Genetic codes and music
Nigel Helyer of the University of Western Australia (Univesrity of Western Australia) and the university laboratory SymbioticA created the GeneMusiK project, which turns genetic codes into musical works and vice versa.
Attempts to turn the decoded DNA sequences into notes were made earlier. But the authors of the project claim that for the first time such work “went so far.”The creators of GeneMusiK not only developed mathematical algorithms for transforming genetic codes into musical compositions, but also carried out the opposite transformation – they learned to turn notes into DNA strands.
Any melody can serve as a model for the synthesis of artificial DNA. After such a synthesis, biologists introduce a fragment of the “musical” code into the genes of bacteria, breed them in test tubes.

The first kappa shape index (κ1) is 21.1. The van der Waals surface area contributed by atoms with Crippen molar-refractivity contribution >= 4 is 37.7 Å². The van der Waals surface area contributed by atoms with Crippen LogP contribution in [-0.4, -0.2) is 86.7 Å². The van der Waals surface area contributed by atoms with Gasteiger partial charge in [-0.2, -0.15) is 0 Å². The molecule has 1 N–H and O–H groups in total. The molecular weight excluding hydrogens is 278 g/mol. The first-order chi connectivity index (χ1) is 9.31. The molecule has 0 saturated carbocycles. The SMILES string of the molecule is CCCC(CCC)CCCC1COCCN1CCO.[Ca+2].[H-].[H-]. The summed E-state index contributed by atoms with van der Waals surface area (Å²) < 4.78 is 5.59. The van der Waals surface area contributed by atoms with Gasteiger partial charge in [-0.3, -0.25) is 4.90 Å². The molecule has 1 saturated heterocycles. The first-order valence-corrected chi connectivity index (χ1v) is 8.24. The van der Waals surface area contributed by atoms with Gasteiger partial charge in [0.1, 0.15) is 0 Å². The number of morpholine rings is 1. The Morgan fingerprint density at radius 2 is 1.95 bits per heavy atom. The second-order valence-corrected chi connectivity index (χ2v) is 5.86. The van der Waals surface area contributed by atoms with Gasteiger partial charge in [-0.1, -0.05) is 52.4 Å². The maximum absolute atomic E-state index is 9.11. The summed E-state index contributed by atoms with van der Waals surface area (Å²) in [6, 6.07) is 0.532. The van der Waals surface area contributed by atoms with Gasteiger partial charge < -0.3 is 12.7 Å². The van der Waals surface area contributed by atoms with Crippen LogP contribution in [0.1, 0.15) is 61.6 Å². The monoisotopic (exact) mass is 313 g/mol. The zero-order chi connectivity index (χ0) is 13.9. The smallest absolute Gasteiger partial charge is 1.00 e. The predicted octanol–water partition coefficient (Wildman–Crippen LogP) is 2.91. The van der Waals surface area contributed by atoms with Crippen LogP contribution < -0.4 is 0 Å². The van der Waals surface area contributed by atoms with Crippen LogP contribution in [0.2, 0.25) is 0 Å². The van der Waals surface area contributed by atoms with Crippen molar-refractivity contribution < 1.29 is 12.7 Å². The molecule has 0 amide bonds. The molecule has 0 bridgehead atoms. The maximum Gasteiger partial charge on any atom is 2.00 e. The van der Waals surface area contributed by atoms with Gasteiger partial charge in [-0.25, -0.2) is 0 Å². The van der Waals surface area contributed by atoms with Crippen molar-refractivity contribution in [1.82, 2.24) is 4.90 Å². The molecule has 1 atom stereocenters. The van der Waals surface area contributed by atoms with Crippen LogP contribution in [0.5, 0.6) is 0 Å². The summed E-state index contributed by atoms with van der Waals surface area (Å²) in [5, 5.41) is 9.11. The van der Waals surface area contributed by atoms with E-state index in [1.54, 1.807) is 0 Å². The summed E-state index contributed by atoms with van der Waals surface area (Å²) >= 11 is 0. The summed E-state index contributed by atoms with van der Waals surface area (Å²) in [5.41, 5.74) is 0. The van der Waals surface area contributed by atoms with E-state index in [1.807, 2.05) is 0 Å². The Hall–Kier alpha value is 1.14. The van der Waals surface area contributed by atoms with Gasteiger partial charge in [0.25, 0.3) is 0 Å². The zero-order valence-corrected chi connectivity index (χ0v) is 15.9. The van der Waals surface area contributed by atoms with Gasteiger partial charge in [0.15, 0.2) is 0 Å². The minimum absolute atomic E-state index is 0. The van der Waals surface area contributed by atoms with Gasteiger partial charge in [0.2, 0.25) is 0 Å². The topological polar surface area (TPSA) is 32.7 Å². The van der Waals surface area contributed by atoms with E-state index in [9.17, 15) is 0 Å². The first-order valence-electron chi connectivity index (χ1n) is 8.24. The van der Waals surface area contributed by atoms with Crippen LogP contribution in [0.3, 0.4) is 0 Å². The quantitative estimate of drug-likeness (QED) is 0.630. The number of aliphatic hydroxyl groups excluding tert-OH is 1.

And then – after a series of stages of reproduction and mutations – again carry out the decoding of the genetic code and convert it into notes that are already different from the original.
Such entries are the authors of the project called “musical forms that have mutated in a biological context.”
This story does not end with a piece of music. The authors propose to sell such “melodies” as original jewelry.
These are miniature test tubes with cultures carrying the “musical” code in their genes. Apparently, the tubes will be embedded in brooches or rings.
Also, a CD with a recording of the composition developed by the bacteria and, of course, a certificate of authenticity is attached to the “decorations”.